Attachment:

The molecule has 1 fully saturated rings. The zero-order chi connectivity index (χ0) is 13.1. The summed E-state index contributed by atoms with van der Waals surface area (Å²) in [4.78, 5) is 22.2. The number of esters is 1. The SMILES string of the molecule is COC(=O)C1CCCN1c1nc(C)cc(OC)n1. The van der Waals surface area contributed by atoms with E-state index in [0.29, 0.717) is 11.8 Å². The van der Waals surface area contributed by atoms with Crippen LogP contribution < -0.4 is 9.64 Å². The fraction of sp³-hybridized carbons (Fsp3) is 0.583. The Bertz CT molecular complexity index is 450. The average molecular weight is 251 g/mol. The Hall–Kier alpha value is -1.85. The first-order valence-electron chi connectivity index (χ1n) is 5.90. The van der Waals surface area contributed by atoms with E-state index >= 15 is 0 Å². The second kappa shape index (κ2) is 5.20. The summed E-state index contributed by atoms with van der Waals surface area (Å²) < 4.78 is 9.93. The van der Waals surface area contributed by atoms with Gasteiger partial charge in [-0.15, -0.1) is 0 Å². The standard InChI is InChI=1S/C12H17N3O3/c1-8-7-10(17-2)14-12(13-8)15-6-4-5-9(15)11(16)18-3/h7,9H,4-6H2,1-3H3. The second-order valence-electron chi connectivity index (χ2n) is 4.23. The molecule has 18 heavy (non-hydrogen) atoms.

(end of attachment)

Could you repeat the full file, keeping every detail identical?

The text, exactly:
The molecule has 1 fully saturated rings. The zero-order chi connectivity index (χ0) is 13.1. The summed E-state index contributed by atoms with van der Waals surface area (Å²) in [4.78, 5) is 22.2. The number of esters is 1. The SMILES string of the molecule is COC(=O)C1CCCN1c1nc(C)cc(OC)n1. The van der Waals surface area contributed by atoms with E-state index in [0.29, 0.717) is 11.8 Å². The van der Waals surface area contributed by atoms with Crippen LogP contribution < -0.4 is 9.64 Å². The fraction of sp³-hybridized carbons (Fsp3) is 0.583. The Bertz CT molecular complexity index is 450. The average molecular weight is 251 g/mol. The Hall–Kier alpha value is -1.85. The first-order valence-electron chi connectivity index (χ1n) is 5.90. The van der Waals surface area contributed by atoms with E-state index >= 15 is 0 Å². The second kappa shape index (κ2) is 5.20. The summed E-state index contributed by atoms with van der Waals surface area (Å²) < 4.78 is 9.93. The van der Waals surface area contributed by atoms with Gasteiger partial charge in [-0.15, -0.1) is 0 Å². The standard InChI is InChI=1S/C12H17N3O3/c1-8-7-10(17-2)14-12(13-8)15-6-4-5-9(15)11(16)18-3/h7,9H,4-6H2,1-3H3. The second-order valence-electron chi connectivity index (χ2n) is 4.23. The molecule has 18 heavy (non-hydrogen) atoms.